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Rightsizing Versus Downsizing

Downsizing is both a challenge and a source of great satisfaction. However, one must be careful not to get sucked into Asceticism. The travel blogosphere is full of Holy Prophets of the Desert (grin), who think that when they die they are going to Heaven to sitteth upon the right hand side of Thoreau or Gandhi.

For folks not in the market for pseudo-religious emotionalism disguised as philosophy, let's look at the Downsizing mantra from a rational viewpoint. The concept of Diminishing Returns is one of the most universal and true ideas in life. The first bit of Goodie X is wonderful; the next unit does you less good, and so forth, until you are getting less and less for each additional unit of time or money.

This is such a basic idea that just about everybody agrees with it. So why do we tend to forget it, or apply it so inconsistently? Why is a "normal" life set at a point to the far right on that graph?

Also, the graph shows why Downsizing (Simplicity, Minimalism, etc.) are inaccurate slogans: the Point of Diminishing Returns has the maximum slope. Therefore a real camper is a Maximalist/Optimalist rather than a Minimalist. Why does this bottom curve get such little emphasis?

We live in a post-Christian age. We've outgrown our religious traditions intellectually, but not emotionally. Most of the "new" secular ideologies since the Age of Enlightenment have just been reworkings of the main Judeo-Christian myths. Of course, the "new" ideology is dressed up in scientific garb so that it looks intellectually respectable. But underneath the facades they are just the same old rhythms, sung to different words.

A life on wheels sells itself by puffing up as one of these pseudo-religions that offer salvation and redemption, although those actual words  are not used, of course. (That would make it too obvious.)  People without any historical perspective can easily be sucked into repeating the ascetic competition of desert monks of the Egyptian and Syrian deserts in the early days of Christianity.

Sometimes we just need to talk to somebody else to get us out of our mental rut. For instance many pseudo-campers make coffee in one of the standard Mr. Coffee type machines. These are high power devices that usually require an expensive inverter and generator. (We are only concerned with real camping, that is, without hookups.)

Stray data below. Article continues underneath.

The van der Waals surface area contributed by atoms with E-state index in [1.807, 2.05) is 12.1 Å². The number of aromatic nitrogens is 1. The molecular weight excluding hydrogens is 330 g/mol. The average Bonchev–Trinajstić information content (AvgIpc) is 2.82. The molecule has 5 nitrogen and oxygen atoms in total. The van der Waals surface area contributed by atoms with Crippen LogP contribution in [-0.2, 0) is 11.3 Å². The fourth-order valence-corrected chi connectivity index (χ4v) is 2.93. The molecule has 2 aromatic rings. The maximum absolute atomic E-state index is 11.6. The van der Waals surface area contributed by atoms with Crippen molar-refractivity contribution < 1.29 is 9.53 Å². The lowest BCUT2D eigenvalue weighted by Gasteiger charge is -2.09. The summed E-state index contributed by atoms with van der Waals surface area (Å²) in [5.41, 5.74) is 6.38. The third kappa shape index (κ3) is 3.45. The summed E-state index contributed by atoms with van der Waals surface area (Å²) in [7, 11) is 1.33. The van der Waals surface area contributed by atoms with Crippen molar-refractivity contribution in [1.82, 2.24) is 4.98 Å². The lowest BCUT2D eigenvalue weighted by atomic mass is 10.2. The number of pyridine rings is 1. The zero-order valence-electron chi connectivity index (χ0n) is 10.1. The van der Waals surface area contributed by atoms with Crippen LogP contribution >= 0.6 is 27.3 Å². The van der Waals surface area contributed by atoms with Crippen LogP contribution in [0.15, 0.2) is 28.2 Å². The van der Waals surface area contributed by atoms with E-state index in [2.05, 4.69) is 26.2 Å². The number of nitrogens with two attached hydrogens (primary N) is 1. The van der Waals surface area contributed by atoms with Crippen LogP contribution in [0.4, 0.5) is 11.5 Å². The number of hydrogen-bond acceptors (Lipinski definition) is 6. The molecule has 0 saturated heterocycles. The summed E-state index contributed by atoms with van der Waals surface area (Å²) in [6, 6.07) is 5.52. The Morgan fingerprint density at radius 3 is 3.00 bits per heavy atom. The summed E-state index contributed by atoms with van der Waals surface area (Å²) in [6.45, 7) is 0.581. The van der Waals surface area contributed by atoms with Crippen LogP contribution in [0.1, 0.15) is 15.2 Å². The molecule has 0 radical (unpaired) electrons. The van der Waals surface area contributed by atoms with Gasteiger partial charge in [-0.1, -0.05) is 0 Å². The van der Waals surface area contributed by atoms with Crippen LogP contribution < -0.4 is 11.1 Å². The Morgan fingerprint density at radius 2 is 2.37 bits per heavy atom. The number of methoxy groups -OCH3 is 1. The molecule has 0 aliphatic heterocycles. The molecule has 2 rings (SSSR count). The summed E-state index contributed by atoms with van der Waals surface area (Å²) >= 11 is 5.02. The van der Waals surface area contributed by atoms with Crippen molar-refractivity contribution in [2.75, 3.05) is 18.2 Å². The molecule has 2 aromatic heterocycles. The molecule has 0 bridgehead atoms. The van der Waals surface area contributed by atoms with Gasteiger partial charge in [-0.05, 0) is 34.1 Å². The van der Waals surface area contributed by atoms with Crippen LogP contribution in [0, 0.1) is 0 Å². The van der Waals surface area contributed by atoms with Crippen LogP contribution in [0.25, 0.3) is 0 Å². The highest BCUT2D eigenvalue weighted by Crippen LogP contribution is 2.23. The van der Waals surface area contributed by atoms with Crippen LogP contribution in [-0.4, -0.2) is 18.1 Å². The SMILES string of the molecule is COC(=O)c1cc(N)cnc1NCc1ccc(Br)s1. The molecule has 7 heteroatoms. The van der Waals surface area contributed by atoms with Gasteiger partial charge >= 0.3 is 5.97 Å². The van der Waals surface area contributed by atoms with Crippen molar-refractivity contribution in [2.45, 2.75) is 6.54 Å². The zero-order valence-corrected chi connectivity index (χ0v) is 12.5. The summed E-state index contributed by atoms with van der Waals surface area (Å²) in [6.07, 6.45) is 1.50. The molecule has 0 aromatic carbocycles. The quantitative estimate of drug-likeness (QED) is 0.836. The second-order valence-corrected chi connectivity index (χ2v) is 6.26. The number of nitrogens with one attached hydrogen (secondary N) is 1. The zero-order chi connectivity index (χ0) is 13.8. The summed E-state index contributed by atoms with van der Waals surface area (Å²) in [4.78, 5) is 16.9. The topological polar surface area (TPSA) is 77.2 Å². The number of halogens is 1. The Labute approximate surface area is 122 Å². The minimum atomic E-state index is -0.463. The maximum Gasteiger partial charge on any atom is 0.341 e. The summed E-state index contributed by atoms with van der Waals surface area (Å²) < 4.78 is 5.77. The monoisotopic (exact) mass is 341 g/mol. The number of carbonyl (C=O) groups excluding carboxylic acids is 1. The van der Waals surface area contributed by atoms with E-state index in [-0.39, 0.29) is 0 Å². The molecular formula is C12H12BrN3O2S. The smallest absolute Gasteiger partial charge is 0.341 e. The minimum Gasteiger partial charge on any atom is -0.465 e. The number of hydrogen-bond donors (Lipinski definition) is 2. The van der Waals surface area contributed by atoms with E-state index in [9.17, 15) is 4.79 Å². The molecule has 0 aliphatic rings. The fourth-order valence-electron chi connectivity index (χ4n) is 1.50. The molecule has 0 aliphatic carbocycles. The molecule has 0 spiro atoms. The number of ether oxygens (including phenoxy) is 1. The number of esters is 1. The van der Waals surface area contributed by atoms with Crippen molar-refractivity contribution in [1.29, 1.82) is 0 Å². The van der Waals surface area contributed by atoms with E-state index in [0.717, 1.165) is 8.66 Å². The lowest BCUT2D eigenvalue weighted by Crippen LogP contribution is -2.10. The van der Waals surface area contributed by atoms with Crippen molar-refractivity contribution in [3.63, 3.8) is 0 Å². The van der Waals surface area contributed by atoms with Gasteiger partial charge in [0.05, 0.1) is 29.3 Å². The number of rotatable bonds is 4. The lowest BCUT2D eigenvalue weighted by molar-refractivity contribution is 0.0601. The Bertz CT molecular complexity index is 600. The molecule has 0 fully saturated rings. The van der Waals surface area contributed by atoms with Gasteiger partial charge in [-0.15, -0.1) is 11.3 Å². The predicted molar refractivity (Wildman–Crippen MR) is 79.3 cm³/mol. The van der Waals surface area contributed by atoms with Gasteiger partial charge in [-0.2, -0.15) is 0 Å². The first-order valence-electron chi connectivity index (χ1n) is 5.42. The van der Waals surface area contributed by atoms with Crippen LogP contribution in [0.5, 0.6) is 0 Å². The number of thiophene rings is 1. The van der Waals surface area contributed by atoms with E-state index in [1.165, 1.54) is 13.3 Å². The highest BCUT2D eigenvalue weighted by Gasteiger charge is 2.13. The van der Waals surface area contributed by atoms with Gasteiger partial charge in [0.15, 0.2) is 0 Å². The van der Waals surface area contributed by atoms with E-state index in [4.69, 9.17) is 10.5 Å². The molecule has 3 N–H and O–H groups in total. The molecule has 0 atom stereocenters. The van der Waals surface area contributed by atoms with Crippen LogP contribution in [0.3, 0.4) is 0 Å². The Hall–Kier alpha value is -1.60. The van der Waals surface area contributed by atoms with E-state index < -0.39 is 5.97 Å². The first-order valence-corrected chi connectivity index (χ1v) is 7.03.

I knew an RVer who once owned a coffee shop in the Puget Sound area. I got a kick out of hearing him explain the chemistry of coffee: how different chemicals dissolve at different rates; thus the amount of time the hot water is in contact with the grounds affects the taste and caffeination of the coffee. He used one of those Italian jobs for making espresso on top of a stove. (No electricity required.) This seemed advantageous, so I did it thusly ever since.

(Isn't it odd how few retirees know anything of use to an independent lifestyle, despite spending decades in a respectable, well-paid profession. It's as if their usefulness was limited to the organizational niche they filled. Pull them away from their cubicle and they become uninformative as stand-alone individuals.)

But the other day I was showing this espresso maker to one of the Prophets (grin); just saying it out loud made me realize how undesirable it is to use several cups of water to clean a gadget that makes one cup of coffee.

So I went back to the old plastic cone with the paper filters; no water needed for clean up. But this time I forced myself to use another tablespoon of coffee grounds, or to pass it through twice. Lo and behold, I now like the taste of coffee made by the cone method. Why had I been in such a mental rut!? This trivial matter gave me enormous satisfaction as an example of living at the maximum of the lower curve, above.


heyduke50 said…
it all boils down to what one individual is willing to give up to get equal results...
Anonymous said…
nescafe makes some good instant, which I use to make my morning cuppa. If you can find a blend and the proper proportion of water to concentrate than you could save on the filters. The French Roast is fairly common in groceries and I also found Robust, but only once. I too have a bialetti, and only use it at home when I want to treat myself. Lots of work for that one cup.

Tom, back in orlando
Anonymous said…
"...It's as if their usefulness was limited to the organizational niche they filled..."

Unfortunately, very, very true.

On the coffee front, I had the same realization with the french press in that clean up was water intensive. Agree with Tom, there are some pretty good instants out there now. Starbucks Via is really good but expensive. Just about any instant is tolerable with enough half-n-half. bethers
Tom, I haven't tried the modern version of instant coffee. In olden times, instant coffee almost made me sick. In any case, instant coffee might be on the far left side of the graph. Recall that I'm not minimizing for the sake of minimizing. The cone is at the point of diminishing returns.

bethers, it does seem as though any kitchen gadget -- no matter how fetching it looks on a TV commercial -- requires too much disassembly and cleaning to be practical for RV camping.

heyduke50, "boils down to", eh? Now cut that out!
Michael said…
Isn't it about delivering the highly addictive caffeine to our system? For that reason I drink green tea. Tea bags in ziplock and hot water from something as simple as this:
or from those orange levers on quickie mart coffee makers.

Here's my logic for right sizing: